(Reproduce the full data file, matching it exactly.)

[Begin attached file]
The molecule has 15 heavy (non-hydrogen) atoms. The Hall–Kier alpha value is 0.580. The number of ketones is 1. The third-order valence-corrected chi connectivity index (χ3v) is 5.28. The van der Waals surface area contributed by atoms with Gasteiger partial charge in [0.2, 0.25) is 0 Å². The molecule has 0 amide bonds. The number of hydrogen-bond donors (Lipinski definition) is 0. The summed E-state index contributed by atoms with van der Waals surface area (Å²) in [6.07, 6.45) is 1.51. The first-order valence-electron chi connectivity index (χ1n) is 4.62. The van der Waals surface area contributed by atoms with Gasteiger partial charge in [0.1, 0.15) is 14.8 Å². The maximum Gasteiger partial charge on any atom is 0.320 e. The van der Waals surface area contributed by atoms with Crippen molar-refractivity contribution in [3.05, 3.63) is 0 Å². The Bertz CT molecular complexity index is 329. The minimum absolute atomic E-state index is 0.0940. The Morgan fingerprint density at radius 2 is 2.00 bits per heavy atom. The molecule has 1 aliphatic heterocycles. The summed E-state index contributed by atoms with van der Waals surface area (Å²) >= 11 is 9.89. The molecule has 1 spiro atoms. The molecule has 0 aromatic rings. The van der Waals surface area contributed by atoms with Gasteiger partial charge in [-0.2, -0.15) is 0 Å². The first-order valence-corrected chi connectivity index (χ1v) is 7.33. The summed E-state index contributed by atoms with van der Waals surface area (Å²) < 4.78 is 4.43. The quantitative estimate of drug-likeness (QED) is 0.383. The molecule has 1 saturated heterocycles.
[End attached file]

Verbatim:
The molecule has 15 heavy (non-hydrogen) atoms. The Hall–Kier alpha value is 0.580. The number of ketones is 1. The third-order valence-corrected chi connectivity index (χ3v) is 5.28. The van der Waals surface area contributed by atoms with Gasteiger partial charge in [0.2, 0.25) is 0 Å². The molecule has 0 amide bonds. The number of hydrogen-bond donors (Lipinski definition) is 0. The summed E-state index contributed by atoms with van der Waals surface area (Å²) in [6.07, 6.45) is 1.51. The first-order valence-electron chi connectivity index (χ1n) is 4.62. The van der Waals surface area contributed by atoms with Gasteiger partial charge in [0.1, 0.15) is 14.8 Å². The maximum Gasteiger partial charge on any atom is 0.320 e. The van der Waals surface area contributed by atoms with Crippen molar-refractivity contribution in [3.05, 3.63) is 0 Å². The Bertz CT molecular complexity index is 329. The minimum absolute atomic E-state index is 0.0940. The Morgan fingerprint density at radius 2 is 2.00 bits per heavy atom. The molecule has 1 aliphatic heterocycles. The summed E-state index contributed by atoms with van der Waals surface area (Å²) >= 11 is 9.89. The molecule has 1 spiro atoms. The molecule has 0 aromatic rings. The van der Waals surface area contributed by atoms with Gasteiger partial charge in [-0.2, -0.15) is 0 Å². The first-order valence-corrected chi connectivity index (χ1v) is 7.33. The summed E-state index contributed by atoms with van der Waals surface area (Å²) < 4.78 is 4.43. The quantitative estimate of drug-likeness (QED) is 0.383. The molecule has 1 saturated heterocycles.